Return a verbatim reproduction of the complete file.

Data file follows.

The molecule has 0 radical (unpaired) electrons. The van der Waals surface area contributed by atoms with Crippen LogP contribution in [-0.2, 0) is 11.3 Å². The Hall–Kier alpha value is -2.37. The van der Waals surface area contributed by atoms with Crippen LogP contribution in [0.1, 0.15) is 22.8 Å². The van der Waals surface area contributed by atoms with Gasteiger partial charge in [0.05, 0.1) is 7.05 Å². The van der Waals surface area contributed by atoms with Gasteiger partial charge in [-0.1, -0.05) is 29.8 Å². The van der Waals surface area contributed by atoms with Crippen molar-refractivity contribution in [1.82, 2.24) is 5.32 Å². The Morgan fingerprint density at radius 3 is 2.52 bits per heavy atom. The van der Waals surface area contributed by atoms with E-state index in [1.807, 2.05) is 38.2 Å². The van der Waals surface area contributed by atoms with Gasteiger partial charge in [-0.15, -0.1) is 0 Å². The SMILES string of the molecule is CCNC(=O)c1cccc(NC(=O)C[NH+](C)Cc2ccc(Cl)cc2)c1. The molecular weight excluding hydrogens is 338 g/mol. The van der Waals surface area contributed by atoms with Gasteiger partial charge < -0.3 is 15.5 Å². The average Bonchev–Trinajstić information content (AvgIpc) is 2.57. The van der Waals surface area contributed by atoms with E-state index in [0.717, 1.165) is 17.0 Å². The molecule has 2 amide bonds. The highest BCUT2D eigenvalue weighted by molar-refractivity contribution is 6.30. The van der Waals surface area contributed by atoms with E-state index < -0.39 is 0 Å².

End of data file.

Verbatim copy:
The molecule has 0 radical (unpaired) electrons. The van der Waals surface area contributed by atoms with Crippen LogP contribution in [-0.2, 0) is 11.3 Å². The Hall–Kier alpha value is -2.37. The van der Waals surface area contributed by atoms with Crippen LogP contribution in [0.1, 0.15) is 22.8 Å². The van der Waals surface area contributed by atoms with Gasteiger partial charge in [0.05, 0.1) is 7.05 Å². The van der Waals surface area contributed by atoms with Gasteiger partial charge in [-0.1, -0.05) is 29.8 Å². The van der Waals surface area contributed by atoms with Crippen molar-refractivity contribution in [1.82, 2.24) is 5.32 Å². The Morgan fingerprint density at radius 3 is 2.52 bits per heavy atom. The van der Waals surface area contributed by atoms with E-state index in [1.807, 2.05) is 38.2 Å². The van der Waals surface area contributed by atoms with Gasteiger partial charge in [-0.15, -0.1) is 0 Å². The SMILES string of the molecule is CCNC(=O)c1cccc(NC(=O)C[NH+](C)Cc2ccc(Cl)cc2)c1. The molecular weight excluding hydrogens is 338 g/mol. The van der Waals surface area contributed by atoms with Gasteiger partial charge < -0.3 is 15.5 Å². The average Bonchev–Trinajstić information content (AvgIpc) is 2.57. The van der Waals surface area contributed by atoms with E-state index in [0.717, 1.165) is 17.0 Å². The molecule has 2 amide bonds. The highest BCUT2D eigenvalue weighted by molar-refractivity contribution is 6.30. The van der Waals surface area contributed by atoms with E-state index < -0.39 is 0 Å².